Any compasses or wristwatches manufactured prior to the mid 1960s will probably contain Radium paint used for the luminescence for night use. Victoria green card compasses and green makers’ labels were coloured with arsenic, and are dangerous even to touch. If your compass has thick brown, red or pinkish marks on the dial then it can be assumed it contains Radium and should not be opened. Please read the following Compass Repairs section of this page.
RADIATION AND ARSENIC HAZARDS
FROM OLD COMPASSES
A very important word of caution for restoring, repairing or opening old compasses.
Green compass cards from the 1800s and their respective makers’ green labels stuck inside the boxes were dyed with arsenic, and are hazardous even to touch, as arsenic can enter the blood stream through the skin, as well as through inhalation or ingestion. Arsenic poisoning can have similar symptoms to cholera.
The luminous paint used up until the 1960's was based on Radium, which is highly radioactive and VERY DANGEROUS. The Radium will remain lethal for up to fifteen thousand years, and besides the fact that radiation is invisible and odourless, and can even pass through metal, it must also not be ingested or inhaled as fine dust particles. This work should only be carried out by trained and qualified personnel. Current U.K. compass manufacturers simply REFUSE to handle compasses containing Radium due to the risks involved.
I cannot overstate the dangers of opening these old instruments. If your compass has thick brown, red, or pinkish marks on the dial then it can be safely assumed it contains Radium and SHOULD NOT BE DISMANTLED.
A Geiger counter is advisable if you intend to collect old compasses to give an indication as to which you can dismantle for restoration, and which should be left alone. It is important to understand that the danger is both in the actual radiation and in the inhalation or ingestion of contaminated dust or compass fluid.
Below is a photograph of a Geiger counter reading on a 1915 British compass and you can see 9.99 micro Sieverts. This reading would actually be very much higher if the counter didn't scale out at 9.99.
Maximum recommended dosage for personnel working in the nuclear industry is 20 milli Sieverts per annum. Treat these items with respect. More detailed information can be found in the Internet from many official sources.
The UK Health and Safety Executive states:
The practice of luminising the hands and dials of clocks and watches dates from early in the twentieth century and traditionally used the radioactive material Radium-226. This material emits both alpha and gamma radiation and as a result has a considerable "radiotoxicity" associated with it. The radiation risks from work with luminised materials can broadly be divided into those from internal radiation that results from radioactive materials becoming absorbed into a person's body, and those from external radiations from persons being in the vicinity of or handling radioactive materials.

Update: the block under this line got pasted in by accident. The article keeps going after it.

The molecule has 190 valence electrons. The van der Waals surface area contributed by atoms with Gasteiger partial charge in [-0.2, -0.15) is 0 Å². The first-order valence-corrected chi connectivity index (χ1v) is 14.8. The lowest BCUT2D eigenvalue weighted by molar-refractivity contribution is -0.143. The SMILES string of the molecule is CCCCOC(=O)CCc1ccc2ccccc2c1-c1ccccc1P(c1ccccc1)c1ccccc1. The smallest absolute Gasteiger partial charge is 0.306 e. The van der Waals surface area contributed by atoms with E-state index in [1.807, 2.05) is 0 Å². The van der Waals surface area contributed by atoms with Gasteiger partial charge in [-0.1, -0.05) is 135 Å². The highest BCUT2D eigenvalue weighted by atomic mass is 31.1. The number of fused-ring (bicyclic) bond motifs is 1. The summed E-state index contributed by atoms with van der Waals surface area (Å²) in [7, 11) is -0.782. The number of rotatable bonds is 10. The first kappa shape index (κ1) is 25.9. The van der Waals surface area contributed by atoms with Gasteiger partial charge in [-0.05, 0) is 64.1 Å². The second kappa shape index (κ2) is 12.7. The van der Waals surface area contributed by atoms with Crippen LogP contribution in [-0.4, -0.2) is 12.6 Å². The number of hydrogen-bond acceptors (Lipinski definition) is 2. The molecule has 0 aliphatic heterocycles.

Below right is a compass from 1940 clearly showing the brown / pink paint typical of Radium-based luminous paint used in the past. This compass, like the compass below-left, drives the Geiger counter right off the scale.
All the Radium in this compass is safely behind glass and as long as the compass remains intact there is little chance of inhaling or ingesting Radium dust. It is, however, advisable to not keep such items within five metres of where you spend long periods of time, such as near where you eat, work, sleep or watch television.
The danger can also come from incorrect handling of breakages. In the event that you should drop such an instrument and the glass breaks, DO NOT USE A VACUUM CLEANER to clean up the pieces. This will suck in the Radium powder and blow it out into the room for you to breathe. Instead, spray a fine spray of water everywhere and using gloves and a protective face mast clean the area with damp cloths to ensure you collect all the dust and then safely dispose of the gloves, mask and cloths.
Remember also that any liquid inside the compass will also contain and emit substantial quantities of Radon gas due to contact with the Radium for many decades, and should thus be treated as if it were actually Radium. Radon has a half-life of around 18 hours, so if the fluid is left open in a safe, well ventilated place, for about 5 days it will then be safe to dispose of as non-radioactive waste. This is not the case for the actual markers, they will remain highly radioactive for many, many thousands of years, even though they no longer glow in the dark.
The best advice, however, is that if you suspect your compass or old watch has Radium paint, even though it has lost its luminescence, DO NOT REPAIR, RESTORE OR GENERALLY TAMPER WITH IT. Just treat it with great respect, handle it occasionally, and keep it away from where you spend long periods of time. If you really do have to repair or restore, then seek expert and qualified assistance.
Please email with a description of your compass and the work you wish to be carried out and I will be pleased to provide you with a quotation, but do not email for quotations for compasses containing Radium.
Please do not email me regarding compasses containing Radium. I no longer work on other people’s hazardous compasses.
I WILL NOT PUT RIGHT OTHER PEOPLE'S BAD WORKMANSHIP. IF YOUR COMPASS HAS PREVIOUSLY BEEN WORKED ON IN AN UNSATISFACTORY MANNER PLEASE DO NOT ASK ME TO REPAIR IT. I WILL ONLY REPAIR GENUINE BREAKAGES AND WILL ONLY RESTORE COMPASSES THAT ARE STILL IN THEIR ORIGINAL CONDITION. IF YOUR COMPASS HAS BEEN PREVIOUSLY "SERVICED" OR "REPAIRED" BUT HAS DEVELOPED PROBLEMS AS A RESULT OF, OR SUBSEQUENT TO THOSE "REPAIRS" THEN YOU SHOULD REVERT TO THE PERSON WHO CARRIED OUT THAT REPAIR OR SERVICE.
SAMPLE OF RESTORATION WORK ON A 200 YEAR OLD J. B. LE ROY COMPASS
WWII MkIII COMPASS BEFORE AND AFTER RESTORATION